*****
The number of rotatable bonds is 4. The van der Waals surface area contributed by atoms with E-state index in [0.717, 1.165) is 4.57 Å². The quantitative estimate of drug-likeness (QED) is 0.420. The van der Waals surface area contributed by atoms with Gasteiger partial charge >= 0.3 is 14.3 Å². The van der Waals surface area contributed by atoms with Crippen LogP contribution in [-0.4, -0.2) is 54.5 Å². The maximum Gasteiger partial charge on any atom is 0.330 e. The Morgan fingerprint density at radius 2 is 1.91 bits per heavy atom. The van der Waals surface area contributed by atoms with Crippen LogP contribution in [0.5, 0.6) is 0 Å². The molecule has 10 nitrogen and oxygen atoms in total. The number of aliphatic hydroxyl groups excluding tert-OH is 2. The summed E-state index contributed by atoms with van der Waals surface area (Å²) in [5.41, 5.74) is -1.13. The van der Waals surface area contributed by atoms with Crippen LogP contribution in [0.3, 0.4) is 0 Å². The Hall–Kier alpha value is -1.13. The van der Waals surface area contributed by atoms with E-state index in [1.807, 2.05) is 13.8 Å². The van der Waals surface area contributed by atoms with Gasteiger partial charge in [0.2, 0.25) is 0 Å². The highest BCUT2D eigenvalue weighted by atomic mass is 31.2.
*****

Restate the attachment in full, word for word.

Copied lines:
The number of rotatable bonds is 4. The van der Waals surface area contributed by atoms with E-state index in [0.717, 1.165) is 4.57 Å². The quantitative estimate of drug-likeness (QED) is 0.420. The van der Waals surface area contributed by atoms with Gasteiger partial charge >= 0.3 is 14.3 Å². The van der Waals surface area contributed by atoms with Crippen LogP contribution in [-0.4, -0.2) is 54.5 Å². The maximum Gasteiger partial charge on any atom is 0.330 e. The Morgan fingerprint density at radius 2 is 1.91 bits per heavy atom. The van der Waals surface area contributed by atoms with Crippen LogP contribution in [0.5, 0.6) is 0 Å². The molecule has 10 nitrogen and oxygen atoms in total. The number of aliphatic hydroxyl groups excluding tert-OH is 2. The summed E-state index contributed by atoms with van der Waals surface area (Å²) in [5.41, 5.74) is -1.13. The van der Waals surface area contributed by atoms with Crippen LogP contribution in [0.3, 0.4) is 0 Å². The Hall–Kier alpha value is -1.13. The van der Waals surface area contributed by atoms with E-state index in [1.807, 2.05) is 13.8 Å². The van der Waals surface area contributed by atoms with Gasteiger partial charge in [0.2, 0.25) is 0 Å². The highest BCUT2D eigenvalue weighted by atomic mass is 31.2.